Making Fondant Figures

Decorating By Ckks Updated 22 Jun 2010 , 2:56pm by aine2

Ckks Posted 19 Jun 2010 , 7:56am
post #1 of 18


just after a bit if advice please, how far in advance do you make your fondant figures before the cake? I have my 2 daughters birthdays coming up and I know what I want to put on the cakes... The parties are in 4 weeks. Is it too soon to make the figures now? Also I gave read alot of posts about gluing the figures to the cake and there's alot of different oppinions. I have some edible glue will that stick the dry figures to the cakes?

Thanks for any advice you can give, alex icon_surprised.gif)

17 replies
CakesbyCarla Posted 19 Jun 2010 , 3:29pm
post #2 of 18

Depending on the detail of the figures and time you have available to work on them, you could start working on them 2-3 weeks before the cake is due. The figures won't go "bad" if that's what you're worried about.

I usually try to make figures at least a week in advance to give them a chance to dry adequately (also, if you are going to paint or airbrush them at all, it's helpful to let them dry properly). ALso, allow adequate time for them to dry AFTER painting etc.

After they've dried to your satisfaction, they should stay good in a tupperware type container.

As for "glue" I use royal icing if I'm attaching fondant pieces to a fondant covered cake. Depending on the size and and placement, you may need something else. If they are figures of people or animals, you may need to attach with a toothpick or skewer or something more substantial.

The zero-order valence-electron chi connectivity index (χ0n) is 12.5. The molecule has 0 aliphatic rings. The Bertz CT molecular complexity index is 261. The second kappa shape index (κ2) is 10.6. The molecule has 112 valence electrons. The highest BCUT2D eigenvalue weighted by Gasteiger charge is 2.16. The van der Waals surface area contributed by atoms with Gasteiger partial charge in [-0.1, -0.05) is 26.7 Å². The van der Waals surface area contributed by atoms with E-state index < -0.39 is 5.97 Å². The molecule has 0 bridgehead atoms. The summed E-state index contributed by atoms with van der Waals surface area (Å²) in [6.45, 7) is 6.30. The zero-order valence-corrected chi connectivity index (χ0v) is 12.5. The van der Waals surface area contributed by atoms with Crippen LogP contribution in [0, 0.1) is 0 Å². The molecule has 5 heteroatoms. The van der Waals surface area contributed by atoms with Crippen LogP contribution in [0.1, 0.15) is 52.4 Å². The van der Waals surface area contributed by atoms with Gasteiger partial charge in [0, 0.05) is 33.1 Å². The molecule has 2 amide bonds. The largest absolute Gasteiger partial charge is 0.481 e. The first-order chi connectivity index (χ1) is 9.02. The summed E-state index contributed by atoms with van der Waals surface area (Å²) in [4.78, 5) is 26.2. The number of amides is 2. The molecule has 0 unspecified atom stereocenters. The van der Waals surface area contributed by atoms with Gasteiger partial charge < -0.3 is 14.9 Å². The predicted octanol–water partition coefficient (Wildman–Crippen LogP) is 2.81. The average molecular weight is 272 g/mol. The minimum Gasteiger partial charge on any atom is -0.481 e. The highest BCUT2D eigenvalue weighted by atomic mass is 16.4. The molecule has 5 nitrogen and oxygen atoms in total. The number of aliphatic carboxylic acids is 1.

Those are just a few thoughts. Hope something is helpful for you.

KristasKakes78 Posted 19 Jun 2010 , 3:52pm
post #3 of 18

I make my figures at least a week in advance.I attach them to my fondant covered cake with a fondant/water mixture,it is thick like glue.

Jeep_girl816 Posted 19 Jun 2010 , 3:58pm
post #4 of 18

I use chocolate or wilton's candy melts to attach my figures to the cake. It set's up way faster than most edible glues and it's super strong too.

Price Posted 19 Jun 2010 , 5:45pm
post #5 of 18

I agree with all the above, but another suggestion is to cover a small cakeboard in fondant and attach the figures to that with some edible glue or chocolate. Then when you go to cut the cake, you can just remove the cake board the figures are attached to and save all of your hard work!

Ckks Posted 20 Jun 2010 , 9:55am
post #6 of 18

Thank you for all your responses there is some great advice there thankyou! I am going to have a bit of a play around tonight with some fondant figures. I found the fondant fairy tutorial on here and it was just what I'm looking for! I also like the idea of covering a cakeboard with fondant as well thank you.

I have only ever done one cake with fondant before( rolled fondant I mean) and it wasn't too hot. I'm hoping this one turnes out a little better!

Just another quick question when you say I might need toothpicks to hold the figures on the cake do I stick the toothpicks in the figures just after I made them? Thanks again x

Price Posted 20 Jun 2010 , 12:00pm
post #7 of 18